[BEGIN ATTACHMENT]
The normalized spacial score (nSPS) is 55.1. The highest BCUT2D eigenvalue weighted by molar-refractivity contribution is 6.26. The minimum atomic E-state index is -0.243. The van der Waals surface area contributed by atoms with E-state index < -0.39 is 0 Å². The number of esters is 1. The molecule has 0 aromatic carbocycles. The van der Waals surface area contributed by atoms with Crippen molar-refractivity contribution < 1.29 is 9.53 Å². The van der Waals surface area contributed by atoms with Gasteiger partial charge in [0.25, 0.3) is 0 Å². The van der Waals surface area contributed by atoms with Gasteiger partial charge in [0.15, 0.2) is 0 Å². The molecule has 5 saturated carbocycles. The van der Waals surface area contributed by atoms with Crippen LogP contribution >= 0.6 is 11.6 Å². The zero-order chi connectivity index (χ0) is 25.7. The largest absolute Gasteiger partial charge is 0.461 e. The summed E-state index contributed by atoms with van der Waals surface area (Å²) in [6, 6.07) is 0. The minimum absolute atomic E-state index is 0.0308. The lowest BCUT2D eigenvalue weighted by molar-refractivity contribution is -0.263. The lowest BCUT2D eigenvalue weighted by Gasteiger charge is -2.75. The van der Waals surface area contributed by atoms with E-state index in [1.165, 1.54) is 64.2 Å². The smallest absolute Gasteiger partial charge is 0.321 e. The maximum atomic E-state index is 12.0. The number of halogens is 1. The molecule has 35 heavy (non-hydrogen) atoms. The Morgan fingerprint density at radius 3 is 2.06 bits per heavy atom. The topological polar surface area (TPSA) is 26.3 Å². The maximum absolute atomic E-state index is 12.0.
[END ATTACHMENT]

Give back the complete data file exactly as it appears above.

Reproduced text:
The normalized spacial score (nSPS) is 55.1. The highest BCUT2D eigenvalue weighted by molar-refractivity contribution is 6.26. The minimum atomic E-state index is -0.243. The van der Waals surface area contributed by atoms with E-state index < -0.39 is 0 Å². The number of esters is 1. The molecule has 0 aromatic carbocycles. The van der Waals surface area contributed by atoms with Crippen molar-refractivity contribution < 1.29 is 9.53 Å². The van der Waals surface area contributed by atoms with Gasteiger partial charge in [0.25, 0.3) is 0 Å². The van der Waals surface area contributed by atoms with Gasteiger partial charge in [0.15, 0.2) is 0 Å². The molecule has 5 saturated carbocycles. The van der Waals surface area contributed by atoms with Crippen LogP contribution >= 0.6 is 11.6 Å². The zero-order chi connectivity index (χ0) is 25.7. The largest absolute Gasteiger partial charge is 0.461 e. The summed E-state index contributed by atoms with van der Waals surface area (Å²) in [6, 6.07) is 0. The minimum absolute atomic E-state index is 0.0308. The lowest BCUT2D eigenvalue weighted by molar-refractivity contribution is -0.263. The lowest BCUT2D eigenvalue weighted by Gasteiger charge is -2.75. The van der Waals surface area contributed by atoms with E-state index in [1.165, 1.54) is 64.2 Å². The smallest absolute Gasteiger partial charge is 0.321 e. The maximum atomic E-state index is 12.0. The number of halogens is 1. The molecule has 35 heavy (non-hydrogen) atoms. The Morgan fingerprint density at radius 3 is 2.06 bits per heavy atom. The topological polar surface area (TPSA) is 26.3 Å². The maximum absolute atomic E-state index is 12.0.